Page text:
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Police reform is possible in America

It’s a fair question when you see that St. Petersburg, Florida has, unlike neighboring Tampa, not experienced protests taken over by a mob mentality — with burning of local businesses and physical injuries in the first days of the protests. There has been minimal use of smoke and flash bangs, some arrest for disorderly conduct, resisting arrest and tense confrontations between protest and police.

The answer to what makes St. Petersburg so different lies in the connection between the police department and the community it serves. Meaningful police reform must include building bridges of trust, communication and accountability between law enforcement and the neighborhoods they have sworn to serve and protect.

One component of the program was to create a safe place where black and brown youth could interact with law enforcement officers and other positive role models.

Defunding the police isn't the answer
In 2015, with the support of the SPPD and the Pinellas County Sheriff’s Office, we launched “Men In the Making,” a life skill project. We focused on maintaining fidelity, innovation and integrity in the programs and built on the lessons learned from.
Then in 2016, after almost five years of coordinating with The Write Field, I was hired by the SPPD to oversee a series of local programs for high need youth (ages 12 to 24) in our city in conjunction with former President Barack Obama’s: My Brother’s Keeper Initiative.

The principal goal of my role was to improve the relationships between the community and the police department through engagement, opportunities and awareness. The mayor committed $1 million to the development of new programming to that focused on educational, entrepreneurial, and enrichment opportunities for minority male youth.

Within the SPPD, the programs were an addition to Chief Anthony Holloway’s Park, Walk & Talk philosophy that focused on relational policing.

I was eager to accept that challenge because I had a positive history working with law enforcement officers as a photojournalist, as an educator and as a faith leader.

And in my own youth, from the ages 12 to 16, I was shaped and nurtured by the Police Athletic League at #9 Boys Club in Stuart Jr. High School in North East Washington, DC. They were my role models, coaches, teachers and fathers.

This is not to say that I don’t understand why many in the black community don’t trust the police, because I do.
Afterall, I self-identify first and foremost as a black man in America. In 1968, when I was six years old, a police shooting, in which a loved one, Officer Willie C. Ivery, Jr. (AKA Bunky), was killed, shaped my world view for the rest of my life. Officer Ivery was working undercover and two uniformed officers mistook him for a suspect.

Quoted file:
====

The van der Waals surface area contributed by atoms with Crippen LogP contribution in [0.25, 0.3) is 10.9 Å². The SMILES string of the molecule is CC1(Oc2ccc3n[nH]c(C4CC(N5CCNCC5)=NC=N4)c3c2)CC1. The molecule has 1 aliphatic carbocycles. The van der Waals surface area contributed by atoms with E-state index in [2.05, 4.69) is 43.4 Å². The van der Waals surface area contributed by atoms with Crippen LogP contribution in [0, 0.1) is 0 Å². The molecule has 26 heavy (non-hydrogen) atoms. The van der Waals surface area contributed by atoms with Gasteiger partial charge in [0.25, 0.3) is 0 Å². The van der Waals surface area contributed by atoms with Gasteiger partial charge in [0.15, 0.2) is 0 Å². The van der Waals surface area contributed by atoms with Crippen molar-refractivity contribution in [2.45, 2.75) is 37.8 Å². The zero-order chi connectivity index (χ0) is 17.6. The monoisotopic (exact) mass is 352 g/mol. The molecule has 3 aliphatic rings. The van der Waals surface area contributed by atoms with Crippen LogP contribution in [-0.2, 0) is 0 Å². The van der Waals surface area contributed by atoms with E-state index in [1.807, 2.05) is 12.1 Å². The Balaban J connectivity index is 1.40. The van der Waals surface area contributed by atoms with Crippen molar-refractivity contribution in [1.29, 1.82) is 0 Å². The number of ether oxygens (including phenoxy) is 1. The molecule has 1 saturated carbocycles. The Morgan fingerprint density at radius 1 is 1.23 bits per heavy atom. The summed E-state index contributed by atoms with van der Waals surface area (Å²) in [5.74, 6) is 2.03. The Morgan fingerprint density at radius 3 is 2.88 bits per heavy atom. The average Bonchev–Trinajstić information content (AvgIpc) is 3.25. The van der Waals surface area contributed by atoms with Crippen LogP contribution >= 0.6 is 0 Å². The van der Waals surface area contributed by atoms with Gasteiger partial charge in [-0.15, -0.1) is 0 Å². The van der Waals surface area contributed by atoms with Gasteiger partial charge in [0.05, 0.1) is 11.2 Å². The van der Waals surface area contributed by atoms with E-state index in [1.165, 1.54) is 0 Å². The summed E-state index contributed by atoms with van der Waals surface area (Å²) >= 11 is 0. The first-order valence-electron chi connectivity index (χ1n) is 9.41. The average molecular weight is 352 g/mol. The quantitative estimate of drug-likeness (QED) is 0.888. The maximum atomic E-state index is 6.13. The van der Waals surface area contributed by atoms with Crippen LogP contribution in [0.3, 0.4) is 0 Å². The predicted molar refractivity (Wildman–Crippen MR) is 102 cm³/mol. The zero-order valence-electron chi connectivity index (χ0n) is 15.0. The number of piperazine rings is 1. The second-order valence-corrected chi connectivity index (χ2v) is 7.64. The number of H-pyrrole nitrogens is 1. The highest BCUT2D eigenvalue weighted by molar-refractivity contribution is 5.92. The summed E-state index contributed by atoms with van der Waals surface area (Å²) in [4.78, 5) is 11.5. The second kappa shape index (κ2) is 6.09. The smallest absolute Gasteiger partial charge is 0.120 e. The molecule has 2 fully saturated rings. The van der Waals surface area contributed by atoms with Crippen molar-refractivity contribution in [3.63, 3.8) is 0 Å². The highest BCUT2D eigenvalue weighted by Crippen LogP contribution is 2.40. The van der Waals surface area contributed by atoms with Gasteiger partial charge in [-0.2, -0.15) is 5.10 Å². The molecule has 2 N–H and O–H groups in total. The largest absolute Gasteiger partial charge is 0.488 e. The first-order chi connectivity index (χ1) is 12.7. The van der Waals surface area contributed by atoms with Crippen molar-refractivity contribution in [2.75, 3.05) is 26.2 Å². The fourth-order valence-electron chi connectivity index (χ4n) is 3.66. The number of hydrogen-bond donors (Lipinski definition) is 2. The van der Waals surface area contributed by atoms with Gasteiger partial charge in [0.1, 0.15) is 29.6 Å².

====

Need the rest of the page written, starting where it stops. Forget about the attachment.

The knee on the neck of African American men in America is not new.

I bear a debt of gratitude and deep appreciation to Chief Holloway and Mayor Rick Kriseman for their visionary leadership, and for extending me the opportunity of lifetime to contribute to the transformation of a police department, so that it can do its part in making a change.

We have benefited by intentionally, “leaning forward” as Chief Holloway consistently reminds the leaders and rank and file of the agency. He has been emphatic about creating a culture whereby promotion is governed by the number of people that you help, not the number of people that you arrest.

How we can start systemically reforming the police

Our efforts and menu of programs actively places members of our department in partnership with the faith community, the school system, local entrepreneurs, universities, medical industry, social service agencies and many more. We steadfastly build relationships during times of calm that have reaped tremendous goodwill during this time of crisis. Many of the social-economic concerns in our community were not created by police departments, yet whenever there is trouble, we get the calls.

One of our training goals is to reform and train officers for the evolving landscape of our city. In the Foundational Cultural Competency program, we teach and discuss how officers should police diverse communities, and we mandate that all officers be willing to change.

As Philosopher Eric Hoffer is widely quoted, “In times of change, learners inherit the earth,” and we are preparing for the new world. All officers are trained to practice the skill of genuinely considering other ways of seeing and doing things and to be open to resolving conflicts and improving outcomes.

When I joined the department in 2016, it was after the killing of seven young men in our city, and we acknowledged, as the handout that we give to all new cadets states, “Tension between culturally diverse communities and law enforcement professionals often lead to feelings of distrust, anger and fear. Today it’s not uncommon for citizens to believe that law enforcement agencies have unfair policies and are out to get them!” In turn, officers of the peace feel unjustly blamed for social problems across the board and underappreciated for the work they achieve for the greater good of the community.

As a vital step of reform, the St. Petersburg Police Department initiated a new level of accountability and cultural competency training that is taught to all new cadets within a two-year window. Moreover, all sworn and civilian staff have experienced this type of training and exposure. Our goal was to better prepare our personnel in three particular areas:

  • Building Positive Relationships
  • Talking Across Difference
  • Appreciating Diversity as an Asset
This type of reform has proved invaluable along with our thorough review of use of force cases, traffic stop accountability, general order integrity and constant, clear dialogue.

As for me, I have never been more fulfilled in my service.

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